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Re: astrological iconography

Rene Zandbergen wrote:

> The notebook suggestion has been made before. I was never
> a strong believer in this, because it didn't seem sensible
> to me that it were written on vellum, even, as sometimes
> stated, good vellum. 

Perhaps it was a clean copy of what he actually noted
down during lectures? Not that I am convinced, though!

> The other reason why I'm skeptical is that it doesn't at
> all help us in explaining the script and its relation to the
> underlying language. To me the VMs looks like the result
> of a deliberate effort.

Yes, this is a much stronger argument against the notebook

> As I have explained before, in this area I still see a good
> chance for finding a lot of cribs (plus evidence that the
> VMs is not meaningless), based on an unproven interpretation
> of the zodiac nymphs. I wonder if you, Rafal, think that
> she would be willing to answer a few specific questions,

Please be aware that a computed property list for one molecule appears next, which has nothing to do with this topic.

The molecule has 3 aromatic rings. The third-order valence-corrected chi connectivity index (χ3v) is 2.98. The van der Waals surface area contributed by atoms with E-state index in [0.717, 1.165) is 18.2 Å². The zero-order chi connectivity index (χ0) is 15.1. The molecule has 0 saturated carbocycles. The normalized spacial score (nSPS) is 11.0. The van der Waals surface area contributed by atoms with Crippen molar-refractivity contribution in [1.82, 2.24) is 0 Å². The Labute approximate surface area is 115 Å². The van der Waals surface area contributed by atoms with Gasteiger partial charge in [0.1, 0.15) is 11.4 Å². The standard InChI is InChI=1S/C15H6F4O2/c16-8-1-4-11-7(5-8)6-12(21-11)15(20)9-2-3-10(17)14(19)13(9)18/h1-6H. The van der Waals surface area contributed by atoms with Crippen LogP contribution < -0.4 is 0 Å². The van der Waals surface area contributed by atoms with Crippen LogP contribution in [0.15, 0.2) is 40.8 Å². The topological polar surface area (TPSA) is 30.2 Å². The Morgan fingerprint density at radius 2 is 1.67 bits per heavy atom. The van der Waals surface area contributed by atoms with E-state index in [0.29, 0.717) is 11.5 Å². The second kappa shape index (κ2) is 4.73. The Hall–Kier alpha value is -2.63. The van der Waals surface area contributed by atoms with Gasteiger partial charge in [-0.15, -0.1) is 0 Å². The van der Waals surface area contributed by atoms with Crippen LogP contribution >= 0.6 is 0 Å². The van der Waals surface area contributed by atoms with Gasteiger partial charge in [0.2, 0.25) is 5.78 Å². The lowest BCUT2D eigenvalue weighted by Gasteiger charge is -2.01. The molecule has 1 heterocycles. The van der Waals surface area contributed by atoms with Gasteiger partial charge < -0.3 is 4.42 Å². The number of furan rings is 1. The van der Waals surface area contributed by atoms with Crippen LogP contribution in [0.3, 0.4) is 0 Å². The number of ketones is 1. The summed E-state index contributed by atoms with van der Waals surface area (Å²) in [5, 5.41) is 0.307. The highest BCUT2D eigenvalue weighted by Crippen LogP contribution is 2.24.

> which would tell me if my above-mentioned unproven inter-
> pretation makes sense or should be committed to the dustbin.

I hope so. I have replied to her and asked what she thinks
about the cypher or script in the VMS. When I receive
a reply, then we may try other questions.

> > Thus she confirms the opinion of Panofsky (and my own
> > amateurish feeling) that the VMS should be dated
> > to mid-15th Germany/Poland/Bohemia.
> Now here's a question: the famous zodiac month names are not
> written in Latin but in some apparently Romance language.
> Perhaps they are from a later owner, but in the above
> scenario the VMs was never very far from Prague until
> Marci sent it to Rome. Czech is notorious for having unique
> names for the months. Was that already so in the mid 15th C?
> I.e. can we exclude that the month names were written by
> a Bohemian, who would have used Cerven, Iunius or Juni,
> but not Yony (for June, obviously)?

I do not know when the present day Czech names of the months
were introduced - but the language went through considerable
evolution. The old Czech was germanized after the 30 Years War
under Habsburg rule and then there was the 19th c. national
revival when it was "cleaned up" from German elements.

Also remember that it was the Europe of scholars and the fact
that someone wrote a word in French or Spanish does not
mean it happened in France aor Spain - it may well have
been in Sweden or Hungary. Those people travelled around Europe
and spoke many languages (besides the obvious Latin) so
one cannot exclude a native Bohemian writing in Italian
or an Italian in Prague writing in old Czech.

Best regards,